Judo Bank has raised $230 million in fresh equity at a post-money valuation north of $1 billion, lifting it into an exclusive club of local unicorns and showing the support of existing investors despite the risks COVID-19 present to business banking.
The lender to small- and mediumsized businesses, which was licensed to take deposits just over a year ago, has now raised a total of $770 million in equity over three rounds. The new shares were placed at a higher price than the second, $400 million funding round in the middle of last year, Judo said, valuing it at ‘‘well over’’ $1 billion inclusive of the new equity. It did not disclose its valuation at the second round.
The new funding was open to existing Judo shareholders, which include Bain CapitalCredit,Myer Family Investments, the Abu Dhabi Capital Group, Ironbridge, SPF Investment Management, OPTrust and Tikehau Capital.
David Hornery, who co-founded Judo with Joseph Healy, said the deal ‘‘underscores the confidence and commitment’’ of existing investors, ‘‘particularly at a time of extreme volatility in global markets that has impacted all bank valuations’’.
Major bank valuations on the ASX are down around 20 per cent in the past year, as the market worries about profits being hit by loan losses due to COVID-19. Mr Hornery said Judo would inevitably have to raise provisions due to the crisis, but said the ‘‘very substantial’’ proportion of loans were holding up well given personalised interaction between Judo and all customers.
The other fintech unicorn in Australia is Airwallex, a cross-border foreign exchange service that counts Tencent as an investor. The Chinese tech giant last week became a substantial shareholder in Afterpay.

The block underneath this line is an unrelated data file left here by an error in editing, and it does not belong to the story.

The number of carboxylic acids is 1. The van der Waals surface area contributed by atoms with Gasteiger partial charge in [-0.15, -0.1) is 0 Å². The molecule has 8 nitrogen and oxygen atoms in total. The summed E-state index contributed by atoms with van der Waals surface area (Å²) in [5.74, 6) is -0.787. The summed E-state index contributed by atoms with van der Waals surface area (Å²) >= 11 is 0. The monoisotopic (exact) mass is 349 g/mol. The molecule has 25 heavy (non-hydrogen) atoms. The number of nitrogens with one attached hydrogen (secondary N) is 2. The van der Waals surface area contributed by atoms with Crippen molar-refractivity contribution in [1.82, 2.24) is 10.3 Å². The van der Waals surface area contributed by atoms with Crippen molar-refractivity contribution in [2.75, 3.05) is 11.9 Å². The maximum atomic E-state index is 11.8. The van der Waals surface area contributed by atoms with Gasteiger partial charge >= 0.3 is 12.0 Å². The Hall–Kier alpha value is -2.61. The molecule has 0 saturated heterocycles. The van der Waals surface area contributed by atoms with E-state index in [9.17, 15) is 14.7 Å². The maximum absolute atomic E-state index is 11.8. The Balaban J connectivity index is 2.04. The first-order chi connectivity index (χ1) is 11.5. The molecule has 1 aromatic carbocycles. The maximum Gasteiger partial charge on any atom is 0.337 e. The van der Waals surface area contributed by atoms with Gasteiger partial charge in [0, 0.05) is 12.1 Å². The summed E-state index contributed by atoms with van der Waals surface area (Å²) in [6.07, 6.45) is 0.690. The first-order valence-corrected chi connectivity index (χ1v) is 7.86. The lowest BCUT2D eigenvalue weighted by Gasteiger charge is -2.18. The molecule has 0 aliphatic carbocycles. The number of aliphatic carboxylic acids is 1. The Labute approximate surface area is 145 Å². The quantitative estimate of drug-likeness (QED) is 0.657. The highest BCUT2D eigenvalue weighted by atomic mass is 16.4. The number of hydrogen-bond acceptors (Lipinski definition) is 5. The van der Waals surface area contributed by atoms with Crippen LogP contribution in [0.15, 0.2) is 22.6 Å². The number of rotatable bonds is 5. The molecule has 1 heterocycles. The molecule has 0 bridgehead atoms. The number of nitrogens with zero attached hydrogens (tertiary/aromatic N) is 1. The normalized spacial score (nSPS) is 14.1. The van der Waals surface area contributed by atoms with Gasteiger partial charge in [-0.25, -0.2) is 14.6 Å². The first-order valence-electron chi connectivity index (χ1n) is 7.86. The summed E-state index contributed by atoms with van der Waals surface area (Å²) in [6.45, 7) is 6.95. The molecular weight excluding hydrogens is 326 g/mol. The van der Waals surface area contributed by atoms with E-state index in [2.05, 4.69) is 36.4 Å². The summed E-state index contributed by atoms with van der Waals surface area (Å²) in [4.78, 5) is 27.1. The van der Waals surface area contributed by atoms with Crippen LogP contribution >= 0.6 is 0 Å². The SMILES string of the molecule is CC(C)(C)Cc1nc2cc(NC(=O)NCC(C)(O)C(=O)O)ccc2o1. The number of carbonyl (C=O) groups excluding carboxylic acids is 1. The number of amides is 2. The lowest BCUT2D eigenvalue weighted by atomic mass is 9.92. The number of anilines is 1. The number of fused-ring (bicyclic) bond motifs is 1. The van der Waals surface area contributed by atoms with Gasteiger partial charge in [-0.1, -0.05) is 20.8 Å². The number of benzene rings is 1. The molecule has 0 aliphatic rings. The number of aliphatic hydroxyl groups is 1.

The unicorn tag refers to a private company valued at more than $1 billion, so Tyro,which listed on the ASX in December at a valuation of $1.4 billion, and Afterpay, which is trading with a market capitalisation of $10 billion, are not included.
Judo joins several other unicorns in Australia, including graphic design software company Canva; SafetyCulture, which manages workplace safety and counts former prime minister Malcolm Turnbull as an investor; and Culture Amp, a tech platform to manage people and culture.
Judo Bank is the first of the new breed of neobanks to become a unicorn. Another local neobank, Xinja, has also received capital from theMiddle East. Mr Hornery said Judo had ‘‘one of the strongest capitalised tier-1 ratios in the country’’, but declined to reveal the number. He said the bank would become profitable in the ‘‘very near term’’.
In addition to the equity, it has received a combined $800 million in debt funding from big investment banks Citi, Goldman Sachs and Credit Suisse. During the coronavirus crisis, it has drawn an additional $500 million from the federal government through the Australian business securitisation fund and structured finance support fund.
Judo has 55 bankers serving 650 customers, and has made $1.6 billion in loans and taken $1.5 billion of deposits.
Mr Hornery says the pipeline of new loans is strong and the bank is well capitalised and maintains strong liquidity given its deposits, institutional funding lines and access to government schemes